LF Camera store ambiancegreenspun.com : LUSENET : Large format photography : One Thread
Hello! A recent post got me thinking about camera stores that have a historical commitment to LF. You know, LF "candy shops" with the stuff dripping from the cielings, cluttering the counters and stacked in cardboard boxes on the floor, just like old time hardware stores. Years ago(decades, actually) I visited Adolph Gasser in San Francisco...the Holy of Holies where Ansel Adams supposedly bought stuff. As I recall, Gassers also sold electric toy trains. A wonderful place located in a 1940's time warp part of the City. On a recent trip to SF I learned that there were now two Adolph Gassers and I called to find out which one stocked the LF gear. The adress was, I think, South of Market in a trendy area of new sky high office buildings. I went anyway with fear and trepidation, only to find the new Gassers as cramped , crowded, and musty as the old. A place where you could ask a clerk about hard rubber three gallon tanks and hangers and they'd know what you're talking about. I left with a lensboard for the 'dorff. Another Icon thats recently moved is Freestyle. I've never been to the old Freestyle but a friend had described the place as being "glorius." By the time I got to Hollywood( the purpose of the trip was to take my light meter in for calibration at Quality Light-metric) and Freestyle, they had moved into a new building. While the place didn't have the "smell" and lacked the used merchandise it was certainly seemed like it was on it's way "there." I can't wait to get back to see how the place "aged." I can think of a few other places worth looking around: Pardee's in Sacramento. Camera Club in Santa Cruz(or is it Soquel?) I was wondering what other "shrines" the LF "pilgrim" might want to visit? Is there a camera store you know of that keeps old 8x10 film holders in a cardboard box? Has a showcase shelf full of Wallensaks? Maybe they still stock parts for the D-2 Omega and Bay 1 filters for old Rolleis? Or better still: the Owner can chew a cigar,fire a Speed Graphic and tell you why 120 Kodachrome never caught on ALL AT THE SAME TIME! If you know of such places, please share them. I'd like to pay a call if I find myself in the area.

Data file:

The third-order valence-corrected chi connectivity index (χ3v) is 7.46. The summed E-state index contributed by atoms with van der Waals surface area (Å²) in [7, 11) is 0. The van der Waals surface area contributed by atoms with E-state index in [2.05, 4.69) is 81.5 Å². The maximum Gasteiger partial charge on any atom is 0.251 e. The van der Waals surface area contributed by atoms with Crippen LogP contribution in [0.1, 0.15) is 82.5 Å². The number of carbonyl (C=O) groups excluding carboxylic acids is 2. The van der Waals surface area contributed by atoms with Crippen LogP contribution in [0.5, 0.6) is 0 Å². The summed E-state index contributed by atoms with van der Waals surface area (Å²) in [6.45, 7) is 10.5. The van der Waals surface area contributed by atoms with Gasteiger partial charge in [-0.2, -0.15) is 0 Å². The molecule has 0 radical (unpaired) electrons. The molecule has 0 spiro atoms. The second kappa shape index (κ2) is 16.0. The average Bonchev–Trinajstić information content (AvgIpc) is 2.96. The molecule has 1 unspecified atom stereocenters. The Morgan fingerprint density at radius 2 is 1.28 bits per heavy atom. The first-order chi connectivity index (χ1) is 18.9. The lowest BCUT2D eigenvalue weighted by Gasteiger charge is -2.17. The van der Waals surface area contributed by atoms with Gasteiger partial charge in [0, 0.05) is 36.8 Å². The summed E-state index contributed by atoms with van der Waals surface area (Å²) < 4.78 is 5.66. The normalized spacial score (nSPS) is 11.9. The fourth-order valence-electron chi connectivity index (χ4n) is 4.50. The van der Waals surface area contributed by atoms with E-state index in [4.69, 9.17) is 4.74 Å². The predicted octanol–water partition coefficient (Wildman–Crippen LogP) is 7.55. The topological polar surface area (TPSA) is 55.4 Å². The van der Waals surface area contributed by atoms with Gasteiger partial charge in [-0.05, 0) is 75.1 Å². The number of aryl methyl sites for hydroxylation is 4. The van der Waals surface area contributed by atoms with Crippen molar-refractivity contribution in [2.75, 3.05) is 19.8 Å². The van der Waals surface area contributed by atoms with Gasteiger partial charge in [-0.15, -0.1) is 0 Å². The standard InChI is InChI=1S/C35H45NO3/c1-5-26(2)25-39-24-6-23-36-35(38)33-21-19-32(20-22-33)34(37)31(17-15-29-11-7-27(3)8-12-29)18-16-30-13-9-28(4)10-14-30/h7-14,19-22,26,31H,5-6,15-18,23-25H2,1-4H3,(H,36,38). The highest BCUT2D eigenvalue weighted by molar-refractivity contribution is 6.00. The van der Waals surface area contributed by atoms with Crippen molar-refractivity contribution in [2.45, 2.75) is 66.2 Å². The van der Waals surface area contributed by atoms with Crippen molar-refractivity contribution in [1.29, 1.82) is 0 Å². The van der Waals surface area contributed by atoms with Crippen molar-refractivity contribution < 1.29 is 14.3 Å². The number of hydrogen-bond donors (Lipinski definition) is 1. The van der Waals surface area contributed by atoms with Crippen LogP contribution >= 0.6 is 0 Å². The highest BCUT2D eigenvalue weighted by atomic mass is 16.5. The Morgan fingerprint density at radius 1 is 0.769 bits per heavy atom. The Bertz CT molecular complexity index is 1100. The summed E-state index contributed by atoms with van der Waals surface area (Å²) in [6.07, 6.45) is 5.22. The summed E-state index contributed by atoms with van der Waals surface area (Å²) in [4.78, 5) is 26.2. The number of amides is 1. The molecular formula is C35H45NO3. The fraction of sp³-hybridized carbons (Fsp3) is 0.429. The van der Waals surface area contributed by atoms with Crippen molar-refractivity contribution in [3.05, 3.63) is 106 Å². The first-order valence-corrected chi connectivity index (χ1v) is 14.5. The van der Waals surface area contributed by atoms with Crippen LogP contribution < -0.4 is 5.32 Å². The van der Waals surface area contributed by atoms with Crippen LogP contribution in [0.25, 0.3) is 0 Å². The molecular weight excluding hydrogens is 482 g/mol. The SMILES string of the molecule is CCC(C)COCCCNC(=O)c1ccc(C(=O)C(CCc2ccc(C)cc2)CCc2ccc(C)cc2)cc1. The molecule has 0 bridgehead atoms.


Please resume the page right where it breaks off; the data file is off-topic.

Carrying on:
-- John Kasaian (email@example.com), May 25, 2002
Midwest Photo Exchange, Columbus, OH. No cigars, though.
-- Dan Fromm (firstname.lastname@example.org), May 25, 2002.
The Pittsburgh Camera Exchange in beautiful Pittsburgh, PA. Three + glorious floors stacked to the ceiling (and we're talking 20' ceilings) and even an 1890's operating photographer's studio set up for you to ogle. An incredible find. They are the Pittsburgh Camera Exchange 529 East Ohio St. Pittsburgh, PA 15212 (412) 231-6850
Take a peek at their web site : http://www.pghcamex.com/
-- Wayne Campbell (email@example.com), May 25, 2002.
John, I know exactly what you are talking about. Whenever I traveled to a new place, I would look through the yellow pages in the phone book to see if there was a local photo shop I could visit as part of my sight-seeing itinerary. I visited a lot of stores across the country over the years. Sadly, the type of camera stores you describe are disapearing. As a teenager, I fell in love with cameras. I would take the streetcar to downtown Detroit and hang around the Detroit Camera shop for hours just looking at all that stuff. They had dusty old used Speed Graphics stacked to the ceiling. Finally, I was able to buy a 4X5 outfit from them in 1948. The sales clerk gave me a very low price just to get rid of me (as well as the beat-up old press camera that nobody else wanted). I don't look for those stores anymore. It's much easier to sit here at my computer and surf the web for the equipment and supplies I need. Most of the people who work in camera stores nowadays get very annoyed when asked about large format equipment or accessories. They don't want to admit that they know nothing about the subject. If there is someone in the store who does know, he, or she is usually busy trying to adjust the one-hour photofinishing machine which has just ruined the last batch of 4X6 color prints.